(Equivalence relations are the workhorses of mathematics. If you are not familiar with them, check out this Wikipedia article about partitions to see how they relate.)
The subsets of this partition are called the strongly connected components, and we can always decompose a directed graph in this way.
Now, let’s connect everything together! (Not in a graph way, but you know, in a wholesome mathematical way.)
Putting graphs and permutation matrices together
We are two steps away from proving that every nonnegative square matrix can be transformed into Frobenius normal form with a permutation matrix.
Here is the plan.
Construct the graph for our nonnegative matrix.
Find the strongly connected components.
Relabel the nodes in a clever way.
And that’s it! Why? Because, as we have seen, relabeling is the same as a similarity transform with a permutation matrix.
There’s just one tiny snag: what is the clever way? I’ll show you.
First, we “skeletonize” the graph: merge the components together, as well as any edges between them. Consider each component as a black box: we don’t care what’s inside, only about their external connections.
In this skeleton, we can find that components that cannot be entered from another components. These will be our starting points, the zeroth-class components. In our example, we only have one.
Now, things get a bit tricky. We number each component by the longest path from the farthest zero-class component from which it can be reached.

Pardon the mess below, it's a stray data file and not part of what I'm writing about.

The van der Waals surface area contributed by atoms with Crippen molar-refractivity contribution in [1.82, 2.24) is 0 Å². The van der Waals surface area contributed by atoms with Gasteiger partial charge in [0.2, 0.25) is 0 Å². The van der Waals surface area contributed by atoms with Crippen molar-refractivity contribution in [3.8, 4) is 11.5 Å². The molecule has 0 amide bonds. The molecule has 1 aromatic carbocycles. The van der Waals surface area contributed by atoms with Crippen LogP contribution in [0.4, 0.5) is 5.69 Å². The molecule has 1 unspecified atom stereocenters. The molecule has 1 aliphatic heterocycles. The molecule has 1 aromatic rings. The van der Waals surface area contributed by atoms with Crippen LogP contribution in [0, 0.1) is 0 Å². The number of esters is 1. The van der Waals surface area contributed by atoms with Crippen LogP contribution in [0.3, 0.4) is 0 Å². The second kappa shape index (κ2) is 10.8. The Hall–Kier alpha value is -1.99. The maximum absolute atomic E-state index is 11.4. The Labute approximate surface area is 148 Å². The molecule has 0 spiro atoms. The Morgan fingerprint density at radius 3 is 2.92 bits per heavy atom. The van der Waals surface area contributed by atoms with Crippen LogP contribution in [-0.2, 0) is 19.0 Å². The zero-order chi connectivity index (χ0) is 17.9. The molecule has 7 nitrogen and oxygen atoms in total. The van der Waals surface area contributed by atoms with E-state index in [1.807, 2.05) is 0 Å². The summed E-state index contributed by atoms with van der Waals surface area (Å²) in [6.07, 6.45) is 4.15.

This is hard to even read, let alone to understand. So, here is what’s happening.
The gist is that if you can reach an m-th-class from an n-th-class, then n < m.
In the end, we have the following.
This defines an ordering on the components. (A partial ordering, if you would like to be precise.)
Now, we label the nodes inside such that
higher-order classes come first,
and consecutive indices are labeling nodes from the same component if possible.
This is how it goes.
If the graph itself is coming from an actual matrix, such a relabeling yields the Frobenius normal form!
Here is the matrix in this particular example, with zeros and ones for simplicity:
Now we have everything, and the “proof” behind the transformation to Frobenius normal form is complete!
To remind you, this is the theorem in its full form:
What we have seen is just the tip of the iceberg. For example, with the help of matrices, we can define the eigenvalues of graphs! This idea gave birth to the fascinating topic of spectral graph theory, a beautiful field of mathematics.
Utilizing the relation between matrices and graphs has been extremely profitable for both graph theory and linear algebra.
If you are interested in the details, I have two books to recommend to you. One is the fantastic A Combinatorial Approach to Matrix Theory and Its Applications by Richard A. Brualdi and Dragos Cvetkovic, my favorite learning resource on the topic.
Second, I recently finished writing my Linear Algebra for Machine Learning book. Although the contents of this post are not yet a part of this, the good thing about the ebook format is that I can always go back and add a new chapter here and there.
So, I am planning to expand this post into a textbook-like chapter, possibly with interactive code examples along the way. If you are interested, check out the first two chapters of my book!